In the Himalayan resort town of Nathiagali, a party is under way. Ice clinks in tumblers and corks pop while the conversation an amalgam of English and Urdu that is the mark of Pakistan’s élite flows from meditation techniques to a heated debate over a U.S. politician’s warning that Pakistan is on the brink of collapse. The hostess, Rifat Haye, 54, is one of two female pilots with the national airline and is celebrating her promotion to captain. She wears jeans. Her hair is streaked with blond, and a diamond nose stud glints in the sun, as does the jeweled Allah pendant around her neck. She is frustrated with the image the world has of Pakistan, that of a failing state overrun by Muslim fanatics. Pointing first to herself, then at her guests, she says, “This is Pakistan.” Then she waves her hand over the valley beyond the deck of her summer cabin. “But that is also Pakistan.”
By that she means all those Pakistanis who do not belong to her class and who have as much to do with the Taliban as she does, which is to say nothing at all. But her sweeping wave inadvertently encompasses a part of Pakistan she has failed to address the Swat valley, where the army has embarked on a campaign to rout out Islamic insurgents who threaten to destroy the Pakistan Haye knows and cherishes.
Pakistan is a complicated country, one of religious and political diversity, fractured by class and ethnicity. Pakistanis like to quip that they have a population of 170 million and as many different opinions. Which is why defensiveness sets in when outsiders attempt to reduce the country to a terrorist statistic. The problems in Swat don’t define Pakistan, says Haye. It’s not that she doesn’t care she does but that Pakistan has very little to do with her Pakistan. “What is all this talk of Talibanization Not once have these maulvis [religious leaders] complained that a woman is flying their plane,” she says. Guests nod in agreement. “There is no way the Taliban can take over Pakistan,” says one. “We are too many, and they are too few.”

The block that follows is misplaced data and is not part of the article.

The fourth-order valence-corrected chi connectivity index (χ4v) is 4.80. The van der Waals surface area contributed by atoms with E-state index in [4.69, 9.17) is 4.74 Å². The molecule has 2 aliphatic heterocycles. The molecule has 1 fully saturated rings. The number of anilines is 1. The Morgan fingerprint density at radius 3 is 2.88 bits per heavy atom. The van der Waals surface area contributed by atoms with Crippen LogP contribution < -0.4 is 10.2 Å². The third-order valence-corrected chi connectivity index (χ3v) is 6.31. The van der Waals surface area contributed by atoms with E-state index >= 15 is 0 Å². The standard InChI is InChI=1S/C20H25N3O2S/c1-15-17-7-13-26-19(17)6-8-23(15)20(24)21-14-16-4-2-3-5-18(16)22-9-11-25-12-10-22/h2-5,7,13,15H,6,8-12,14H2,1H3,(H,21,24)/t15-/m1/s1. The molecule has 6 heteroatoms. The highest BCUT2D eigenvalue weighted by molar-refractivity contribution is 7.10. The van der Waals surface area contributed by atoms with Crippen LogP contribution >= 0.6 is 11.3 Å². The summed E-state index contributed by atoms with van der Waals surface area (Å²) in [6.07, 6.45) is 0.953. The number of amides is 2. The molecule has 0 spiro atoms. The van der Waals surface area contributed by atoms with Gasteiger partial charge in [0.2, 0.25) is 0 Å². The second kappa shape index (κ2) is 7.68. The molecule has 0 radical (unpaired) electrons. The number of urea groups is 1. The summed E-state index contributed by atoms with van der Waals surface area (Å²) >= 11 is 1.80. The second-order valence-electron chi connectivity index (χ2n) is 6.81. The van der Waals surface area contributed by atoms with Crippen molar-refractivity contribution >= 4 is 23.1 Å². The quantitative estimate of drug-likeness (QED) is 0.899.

It is indeed unlikely that Pakistan’s Islamic militants can seize power. But to spread fear and insecurity and slow down economic development, they don’t need to. Hundreds of terrorist attacks have taken more than 2,500 lives in the past 18 months. Talibanization may not have reached Pakistan’s élite, but it is already threatening others. Women in the city of Rawalpindi complain that they are harassed if they don’t wear headscarves. In Lahore, a prep school for girls has banned the wearing of blue jeans, for fear of a Taliban attack. In the capital, Islamabad, the Red Mosque’s prayer leader, Abdul Aziz, sanctioned vigilante squads of baton-wielding women to go out and threaten video stores, barbershops and massage parlors for being un-Islamic. Two years ago, his followers kidnapped six Chinese masseuses, calling them prostitutes, and held them hostage. The army eventually cracked down, launching a siege and battle that saw the death of nearly 100 militants. Last month, Aziz was released from prison on the condition that he would not preach against the state. But residents in the neighborhood fear that the vigilante squads will soon be back. Talibanization doesn’t start with a military takeover. It happens when there is a Red Mosque in every city and citizens are afraid to stand up to its edicts.
The government, at last, seems to be fighting back. On May 7, Prime Minister Yousuf Raza Gilani announced a military operation in Swat. “The armed forces have been called in,” he said, “to eliminate the militants and terrorists. We will not bow before extremists.” Only weeks before, the government had finalized a peace deal with the militants in which their principal demand the establishment of Islamic law in the area was granted in exchange for giving up arms. At first officials defended the deal, even as the militants moved on a neighboring district and their leader announced that democracy was contrary to Islam. But in a move that coincided with Pakistani President Asif Ali Zardari’s visit to Washington, the government declared the deal over. “The militants have waged war against all segments of society,” Gilani said. “I regret to say that our bona fide intention to prefer reconciliation with them was perceived as a weakness on our part.”
The fighting in Swat masks far more serious problems. In Waziristan, a region on the Afghan border, security forces have ceded control to the militants. Outlawed sectarian groups are gaining a foothold in Punjab province. And in the financial capital of Karachi, where Pakistani Taliban insurgents raise funds, ethnic clashes claimed more than 30 lives last month. When U.S. President Barack Obama commented during an April news conference that the Pakistani government did not “seem to have the capacity to deliver basic services schools, health care, rule of law, a judicial system that works for the majority of the people,” the nation erupted in fury, and effigies of Obama were burned. But privately many Pakistanis agreed with the U.S. President; their nation, for all its people’s many talents, has failed to develop the education, economic-development and justice systems that are the bedrock of modernity and stability. “These guys have been in power for more than a year,” says lawyer Anees Jillani, speaking of Zardari’s government. “What have they done We still have acute poverty, joblessness and injustice.”
See pictures of fighting in the Swat valley.
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